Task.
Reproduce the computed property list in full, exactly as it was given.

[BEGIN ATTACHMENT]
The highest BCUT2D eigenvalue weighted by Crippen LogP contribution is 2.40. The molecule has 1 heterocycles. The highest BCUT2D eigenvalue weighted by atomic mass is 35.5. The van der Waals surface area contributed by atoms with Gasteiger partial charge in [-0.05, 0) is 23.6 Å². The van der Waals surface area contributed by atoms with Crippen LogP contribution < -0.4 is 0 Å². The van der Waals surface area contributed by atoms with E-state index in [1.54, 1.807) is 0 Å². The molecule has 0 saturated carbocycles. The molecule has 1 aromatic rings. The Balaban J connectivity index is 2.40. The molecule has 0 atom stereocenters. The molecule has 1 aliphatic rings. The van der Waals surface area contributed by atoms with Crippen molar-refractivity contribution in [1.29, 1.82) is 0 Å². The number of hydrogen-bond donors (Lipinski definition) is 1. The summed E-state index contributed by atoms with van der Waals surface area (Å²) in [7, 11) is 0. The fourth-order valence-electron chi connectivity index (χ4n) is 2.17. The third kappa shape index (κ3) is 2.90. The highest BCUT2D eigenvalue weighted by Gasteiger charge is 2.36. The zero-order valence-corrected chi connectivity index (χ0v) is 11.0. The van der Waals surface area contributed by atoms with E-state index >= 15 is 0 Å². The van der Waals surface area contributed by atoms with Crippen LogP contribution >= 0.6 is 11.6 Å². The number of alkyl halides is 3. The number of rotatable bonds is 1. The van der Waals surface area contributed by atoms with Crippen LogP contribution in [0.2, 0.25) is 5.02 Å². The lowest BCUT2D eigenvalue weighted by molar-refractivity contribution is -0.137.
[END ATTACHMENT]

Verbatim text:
The highest BCUT2D eigenvalue weighted by Crippen LogP contribution is 2.40. The molecule has 1 heterocycles. The highest BCUT2D eigenvalue weighted by atomic mass is 35.5. The van der Waals surface area contributed by atoms with Gasteiger partial charge in [-0.05, 0) is 23.6 Å². The van der Waals surface area contributed by atoms with Crippen LogP contribution < -0.4 is 0 Å². The van der Waals surface area contributed by atoms with E-state index in [1.54, 1.807) is 0 Å². The molecule has 0 saturated carbocycles. The molecule has 1 aromatic rings. The Balaban J connectivity index is 2.40. The molecule has 0 atom stereocenters. The molecule has 1 aliphatic rings. The van der Waals surface area contributed by atoms with Crippen molar-refractivity contribution in [1.29, 1.82) is 0 Å². The number of hydrogen-bond donors (Lipinski definition) is 1. The summed E-state index contributed by atoms with van der Waals surface area (Å²) in [7, 11) is 0. The fourth-order valence-electron chi connectivity index (χ4n) is 2.17. The third kappa shape index (κ3) is 2.90. The highest BCUT2D eigenvalue weighted by Gasteiger charge is 2.36. The zero-order valence-corrected chi connectivity index (χ0v) is 11.0. The van der Waals surface area contributed by atoms with E-state index >= 15 is 0 Å². The van der Waals surface area contributed by atoms with Crippen LogP contribution >= 0.6 is 11.6 Å². The number of alkyl halides is 3. The number of rotatable bonds is 1. The van der Waals surface area contributed by atoms with Crippen LogP contribution in [0.2, 0.25) is 5.02 Å². The lowest BCUT2D eigenvalue weighted by molar-refractivity contribution is -0.137.